I mentioned earlier how I thinned out the leather for the front panel where it folds over the sides. I didnÕt have enough leather to trim the lower part of the console sides which you see me working on here. Therefore I trimmed that in vinyl and butt the leather up against it where it folds over the side. As long as you pare down the leather it will transition very nicely, and appear quite deliberate. HereÕs a shot of the finished piece minus the ashtray panel:
Notice the butt joint mentioned earlier. Also notice the arrow to the right. That is pointed to something that youÕll likely either not know about or forget about and youÕll be cursing the first time you turn on the radio. There were originally some little rubber buffers over the screw posts on these speaker covers between the cover ring and the grill to prevent vibration. If you donÕt have them a small slice of rubber tubing will do nicely. The radio will sound crappy enough as it is. No sense in making it even worse.
To those with an even more critical eye than mine, youÕll notice a couple of tiny waves under the radio. What can I say, I donÕt get paid to do this, and this is the first time I even noticed it. I think the flash is exaggerating it.
I donÕt know if there was ever beading between the radio consol and the tunnel console. IÕve never seen a photo of an original car that had it, and I know that if I put one in there the fuse panel wouldnÕt stand a prayer of opening so I did not use it. It was a tough decision, but it was mine, and I stand by it.
Next on the list of most difficult parts to trim, the cubby box. I bollixed this twice before finally getting it right. First I tried to glue down the outside and then fold it over to the inside, which left me with hopeless bulges inside. Strike one piece of vinyl. Next I tried to begin by gluing down the inside but I made the mistake of spraying the entire inner wall with glue, and it was all too difficult to manage and I again made a hopeless mess of it. The third time was a charm. I started at the back, making certain to leave enough on the top and bottom edges. I spayed and glued down only one side at a time, being careful to ensure:
á that it was worked well into the corners
á that I wasnÕt going off course and would be left with enough to pull down over the front
á that I allowed enough time for it set up before continuing on.
I then pulled it over the outer face like a sock. It was very tight, and I was afraid that if I used glue on the outer face it would get stuck. So I pulled it over dry. There were a few minor bulges on the front, so those got glued down afterwards. I left enough at the bottom so that the inner and outer vinyl could be pulled tight and glued together. It sticks to itself better than it sticks to metal. The result is completely free of bulges and bumps:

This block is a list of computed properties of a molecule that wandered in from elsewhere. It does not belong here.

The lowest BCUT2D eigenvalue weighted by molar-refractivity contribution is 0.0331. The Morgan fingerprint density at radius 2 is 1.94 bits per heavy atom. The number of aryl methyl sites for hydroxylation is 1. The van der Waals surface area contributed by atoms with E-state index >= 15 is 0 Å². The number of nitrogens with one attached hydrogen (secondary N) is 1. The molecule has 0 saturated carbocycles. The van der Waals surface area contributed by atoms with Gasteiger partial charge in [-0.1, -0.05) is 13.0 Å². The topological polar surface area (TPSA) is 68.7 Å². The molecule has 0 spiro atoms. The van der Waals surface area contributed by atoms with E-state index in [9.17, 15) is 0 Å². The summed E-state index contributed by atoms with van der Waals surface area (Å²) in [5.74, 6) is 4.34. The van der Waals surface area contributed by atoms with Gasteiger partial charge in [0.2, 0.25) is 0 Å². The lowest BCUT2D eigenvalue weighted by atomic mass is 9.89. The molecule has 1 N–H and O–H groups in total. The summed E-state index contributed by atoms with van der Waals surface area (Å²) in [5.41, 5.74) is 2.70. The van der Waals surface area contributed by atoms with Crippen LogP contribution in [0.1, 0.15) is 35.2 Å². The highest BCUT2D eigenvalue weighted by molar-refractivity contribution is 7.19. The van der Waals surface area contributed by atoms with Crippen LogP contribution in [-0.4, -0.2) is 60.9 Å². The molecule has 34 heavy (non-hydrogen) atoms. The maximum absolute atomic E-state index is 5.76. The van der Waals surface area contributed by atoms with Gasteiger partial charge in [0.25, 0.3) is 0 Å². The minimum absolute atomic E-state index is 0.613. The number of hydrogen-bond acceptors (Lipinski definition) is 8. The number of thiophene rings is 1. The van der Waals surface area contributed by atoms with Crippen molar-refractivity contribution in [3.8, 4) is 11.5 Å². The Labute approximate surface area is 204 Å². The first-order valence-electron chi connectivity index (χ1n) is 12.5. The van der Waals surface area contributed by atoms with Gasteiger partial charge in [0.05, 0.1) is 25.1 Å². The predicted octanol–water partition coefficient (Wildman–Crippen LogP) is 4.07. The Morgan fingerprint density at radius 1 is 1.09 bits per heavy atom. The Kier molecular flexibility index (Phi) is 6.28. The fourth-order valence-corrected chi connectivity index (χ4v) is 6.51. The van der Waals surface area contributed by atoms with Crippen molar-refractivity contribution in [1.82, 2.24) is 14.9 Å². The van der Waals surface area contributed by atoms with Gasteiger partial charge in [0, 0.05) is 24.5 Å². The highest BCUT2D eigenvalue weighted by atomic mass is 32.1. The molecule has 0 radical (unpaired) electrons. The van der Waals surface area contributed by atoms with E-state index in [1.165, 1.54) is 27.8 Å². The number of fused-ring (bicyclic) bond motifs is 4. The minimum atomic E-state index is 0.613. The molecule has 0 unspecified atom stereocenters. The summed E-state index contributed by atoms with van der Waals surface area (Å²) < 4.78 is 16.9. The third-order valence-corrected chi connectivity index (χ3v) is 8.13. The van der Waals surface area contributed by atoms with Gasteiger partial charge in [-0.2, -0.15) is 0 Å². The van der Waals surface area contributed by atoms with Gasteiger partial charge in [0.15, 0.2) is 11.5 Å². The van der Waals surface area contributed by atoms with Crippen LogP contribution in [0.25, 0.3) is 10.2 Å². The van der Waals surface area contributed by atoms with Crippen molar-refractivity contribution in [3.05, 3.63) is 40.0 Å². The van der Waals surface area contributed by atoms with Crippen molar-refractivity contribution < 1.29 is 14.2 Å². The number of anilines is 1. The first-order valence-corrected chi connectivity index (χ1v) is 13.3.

There was some debate about how this lower panel attached to the bottom of the lid. I was told by a pro that there were little brads at the rear, and in the front the screws for the plastic stop hold it on. Here you see the brads, though normally youÕd never notice them.
Here are the two main difficulties with the tunnel console. Make sure that you trim out the brake handle hole first. This will leave you with some wrinkles but by pulling from the edges you can straighten it out again. If you cut and glue down the sides first youÕll not have enough to complete the hole as leather doesnÕt stretch as much as vinyl.
Second is the beading where it goes around the rear. The bead wants to slip down to a level lower than the sides, which looks pretty crappy. I cut another piece of beading and put it under the real one back there to prop it up. Once you screw down the cubby, the dummy one canÕt be seen and the beading looks very tidy:
I also had a real pain with the cubby lid trim panel. There was a line going around the edge near the top where three layers of material were stitched together and could be seen poking through the sides. I cut three strips of sill foam and glued them to the main foam block. They were trimmed so that they came up to just where that stitched seam hung down to. Sorry I donÕt have a photo. The idea was that I couldnÕt stop the seam from poking at the outside, but I could minimize the effect by putting foam in the area beneath that to take up the space that was created by the seam if that makes sense at all. Anyway you can see that it was more or less effective because you can hardly see that line going around the edge.